Related:  Dickon Mitchell speaks on the mindset of PM Mitchell going into the election

Court processes and court procedures are not the kinds of avenues to be used to deal with industrial type relations matters. This has been the case for quite a while.

The challenge in Grenada is that we have not addressed this head-on and we have allowed it to meander its way over the last decade into no man’s land.

So, I’m calling upon our colleagues in the Trade Union movement, I’m calling upon our colleagues in the business community, I’m calling upon our employers to in fact support the amendments that we are proposing to ensure that both employers and employees have an efficient and permanent dispute resolution process in place.

We intend to make these amendments to the Labour law within 90 days of forming the government.”

The NDC leader also recommitted his party to start the process of paying government employees every fortnight instead of at the end of each calendar month in the year.

This was a policy outlined by Congress in the 2018 election when the party was led by then former Finance Minister, Nazim Burke.

Dickon Mitchell told the Town Hall meeting that the plan is to start the process in the public sector and then engage through consultation with the private sector to try and get them to follow suit.

He noted that in some areas of the private sector, workers are already being paid fortnightly.

He said that in those areas of the private sector where this is not the case a Congress government “will enter into dialogue and discussions and consultation with the private sector, with the employers, with the Chamber of Commerce, with small and medium businesses to encourage them, and if necessary to legislate and put into law that our employees shall be paid bi-monthly across all sectors of Grenada.’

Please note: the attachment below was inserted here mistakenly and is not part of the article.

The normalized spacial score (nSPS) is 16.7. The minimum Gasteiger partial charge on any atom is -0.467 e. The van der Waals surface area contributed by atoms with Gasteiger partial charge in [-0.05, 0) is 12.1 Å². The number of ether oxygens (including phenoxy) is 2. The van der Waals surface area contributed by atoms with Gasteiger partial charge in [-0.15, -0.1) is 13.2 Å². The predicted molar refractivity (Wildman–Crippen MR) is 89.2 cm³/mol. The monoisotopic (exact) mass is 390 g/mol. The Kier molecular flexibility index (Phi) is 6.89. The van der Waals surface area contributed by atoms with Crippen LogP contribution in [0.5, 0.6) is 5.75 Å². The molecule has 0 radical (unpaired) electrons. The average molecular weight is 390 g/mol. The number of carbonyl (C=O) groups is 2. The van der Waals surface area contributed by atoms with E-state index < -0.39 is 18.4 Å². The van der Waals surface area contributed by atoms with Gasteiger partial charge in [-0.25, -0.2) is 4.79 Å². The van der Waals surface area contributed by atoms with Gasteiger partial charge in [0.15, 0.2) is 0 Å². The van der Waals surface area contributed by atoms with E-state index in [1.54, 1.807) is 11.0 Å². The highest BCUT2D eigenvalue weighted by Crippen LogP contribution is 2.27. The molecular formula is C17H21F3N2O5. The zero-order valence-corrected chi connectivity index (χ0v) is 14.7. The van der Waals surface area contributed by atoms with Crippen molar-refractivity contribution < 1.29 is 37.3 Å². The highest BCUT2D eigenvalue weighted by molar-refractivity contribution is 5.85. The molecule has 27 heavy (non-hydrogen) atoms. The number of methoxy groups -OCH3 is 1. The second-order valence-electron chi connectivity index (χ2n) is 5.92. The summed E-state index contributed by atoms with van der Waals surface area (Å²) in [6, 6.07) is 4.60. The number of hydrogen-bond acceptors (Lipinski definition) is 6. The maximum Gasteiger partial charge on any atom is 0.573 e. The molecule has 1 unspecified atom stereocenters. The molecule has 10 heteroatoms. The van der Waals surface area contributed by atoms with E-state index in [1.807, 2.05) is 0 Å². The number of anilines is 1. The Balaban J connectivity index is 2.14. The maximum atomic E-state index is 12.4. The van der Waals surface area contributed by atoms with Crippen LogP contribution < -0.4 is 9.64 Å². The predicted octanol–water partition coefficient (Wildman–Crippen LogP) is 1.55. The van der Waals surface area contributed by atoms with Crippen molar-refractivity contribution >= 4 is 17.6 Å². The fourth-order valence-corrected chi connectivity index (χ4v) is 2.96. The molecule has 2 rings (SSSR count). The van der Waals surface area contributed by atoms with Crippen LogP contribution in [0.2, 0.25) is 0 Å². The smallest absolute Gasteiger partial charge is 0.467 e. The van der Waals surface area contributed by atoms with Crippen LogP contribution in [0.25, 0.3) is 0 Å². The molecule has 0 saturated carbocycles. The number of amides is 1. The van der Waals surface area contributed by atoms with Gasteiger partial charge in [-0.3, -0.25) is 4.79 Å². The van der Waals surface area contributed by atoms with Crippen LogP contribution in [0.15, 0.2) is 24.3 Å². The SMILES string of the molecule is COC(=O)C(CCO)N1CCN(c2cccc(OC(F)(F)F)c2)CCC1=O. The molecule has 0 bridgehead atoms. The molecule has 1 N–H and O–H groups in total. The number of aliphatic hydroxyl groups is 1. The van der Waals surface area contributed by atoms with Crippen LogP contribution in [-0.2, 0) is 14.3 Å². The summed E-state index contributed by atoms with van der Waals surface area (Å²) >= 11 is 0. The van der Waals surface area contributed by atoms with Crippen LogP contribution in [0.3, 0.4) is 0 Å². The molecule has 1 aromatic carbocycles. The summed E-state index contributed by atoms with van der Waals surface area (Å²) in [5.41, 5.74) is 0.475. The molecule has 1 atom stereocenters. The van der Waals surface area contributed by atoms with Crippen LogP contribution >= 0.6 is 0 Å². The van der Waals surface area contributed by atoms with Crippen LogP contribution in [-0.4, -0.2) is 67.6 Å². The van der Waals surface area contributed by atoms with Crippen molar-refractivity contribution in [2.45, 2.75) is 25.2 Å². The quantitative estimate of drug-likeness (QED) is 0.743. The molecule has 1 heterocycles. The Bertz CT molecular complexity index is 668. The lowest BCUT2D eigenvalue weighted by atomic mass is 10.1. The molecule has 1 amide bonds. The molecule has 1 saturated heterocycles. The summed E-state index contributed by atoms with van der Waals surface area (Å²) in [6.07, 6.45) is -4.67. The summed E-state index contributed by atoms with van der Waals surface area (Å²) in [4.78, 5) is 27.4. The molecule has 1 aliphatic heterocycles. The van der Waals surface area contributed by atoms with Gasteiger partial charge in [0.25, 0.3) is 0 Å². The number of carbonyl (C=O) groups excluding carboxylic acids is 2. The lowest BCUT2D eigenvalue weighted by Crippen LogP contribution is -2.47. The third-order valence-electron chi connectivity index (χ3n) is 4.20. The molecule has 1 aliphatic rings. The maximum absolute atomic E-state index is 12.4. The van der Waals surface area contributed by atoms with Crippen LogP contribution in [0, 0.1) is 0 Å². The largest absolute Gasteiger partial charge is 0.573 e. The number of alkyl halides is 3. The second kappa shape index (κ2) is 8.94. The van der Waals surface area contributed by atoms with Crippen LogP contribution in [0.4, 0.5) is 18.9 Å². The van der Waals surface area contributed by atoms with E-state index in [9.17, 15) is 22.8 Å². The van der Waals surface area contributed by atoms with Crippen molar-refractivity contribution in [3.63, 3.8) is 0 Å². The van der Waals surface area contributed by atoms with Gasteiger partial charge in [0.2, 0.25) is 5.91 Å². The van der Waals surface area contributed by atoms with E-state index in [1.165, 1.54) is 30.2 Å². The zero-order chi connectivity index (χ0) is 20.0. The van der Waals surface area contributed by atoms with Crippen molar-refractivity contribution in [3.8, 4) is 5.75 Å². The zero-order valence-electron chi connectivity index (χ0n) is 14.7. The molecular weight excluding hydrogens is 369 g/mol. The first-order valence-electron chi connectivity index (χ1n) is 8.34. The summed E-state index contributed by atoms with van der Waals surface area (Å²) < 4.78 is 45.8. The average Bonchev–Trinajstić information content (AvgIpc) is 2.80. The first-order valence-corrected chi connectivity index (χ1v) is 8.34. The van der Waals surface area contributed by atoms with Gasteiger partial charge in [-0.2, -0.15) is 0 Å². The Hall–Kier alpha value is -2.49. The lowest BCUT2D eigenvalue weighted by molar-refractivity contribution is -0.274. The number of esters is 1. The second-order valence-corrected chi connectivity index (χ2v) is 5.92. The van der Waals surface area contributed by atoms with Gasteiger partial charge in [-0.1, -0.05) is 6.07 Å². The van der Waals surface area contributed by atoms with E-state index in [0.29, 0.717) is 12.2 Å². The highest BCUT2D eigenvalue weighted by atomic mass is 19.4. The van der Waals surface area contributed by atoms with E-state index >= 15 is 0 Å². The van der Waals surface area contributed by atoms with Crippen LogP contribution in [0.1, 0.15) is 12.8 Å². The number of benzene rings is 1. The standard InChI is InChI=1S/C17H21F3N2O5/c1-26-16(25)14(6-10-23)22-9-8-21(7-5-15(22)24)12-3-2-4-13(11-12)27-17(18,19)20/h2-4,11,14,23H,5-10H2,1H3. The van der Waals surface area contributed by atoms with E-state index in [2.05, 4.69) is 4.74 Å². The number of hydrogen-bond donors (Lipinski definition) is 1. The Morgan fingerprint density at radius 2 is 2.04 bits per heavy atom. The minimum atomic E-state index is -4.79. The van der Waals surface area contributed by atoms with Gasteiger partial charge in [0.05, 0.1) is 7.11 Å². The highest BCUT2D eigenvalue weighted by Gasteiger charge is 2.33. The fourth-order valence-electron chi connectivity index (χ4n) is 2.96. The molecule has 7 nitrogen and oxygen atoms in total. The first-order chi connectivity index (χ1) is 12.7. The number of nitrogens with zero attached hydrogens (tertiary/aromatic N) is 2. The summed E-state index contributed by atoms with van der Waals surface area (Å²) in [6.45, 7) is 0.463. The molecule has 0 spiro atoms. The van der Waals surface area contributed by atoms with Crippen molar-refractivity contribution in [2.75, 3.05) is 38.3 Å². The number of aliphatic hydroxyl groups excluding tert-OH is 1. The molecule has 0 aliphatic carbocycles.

“…We commit to doing so again within the first 24 months of our taking office,” he added.

The NDC leader also addressed the plight of workers who are forced to borrow money at excessive and high interest rates of between 14 to 16% from some lending institutions which often put them into “a debt trap cycle that they are unable to come out of.”

In many instances, he said this is due primarily to their inability “to manage the cash flow because they are paid once a month.”

“The bills are not just once a month but are often scattered in the month and sometimes come in the middle of the month.

We want to give our workers the opportunity to better manage their cash flow and to remove themselves from that type of debt trap by ensuring that they are paid twice a month,” he said.

Dickon Mitchell urged members of the private sector “to start examining and looking at putting the necessary accounting and administrative structures in place, as well as our banking and lending institutions to begin the process of transforming how our workers are paid and encouraging them to be paid twice a month.”

The NDC leader also gave a commitment that a Congress regime intends to raise the minimum wage of all workers in every sector of the economy after consultation with the Grenada Chamber of Industry & Commerce, Grenada Employers Federation and trade unions.

If you are satisfied with the information provided by The New Today to our many readers, followers and supporters around the world, then you can show your appreciation by making a financial contribution to the effort of our team of dedicated workers.

Giving back is a way of saying thank you for our efforts

Support The New Today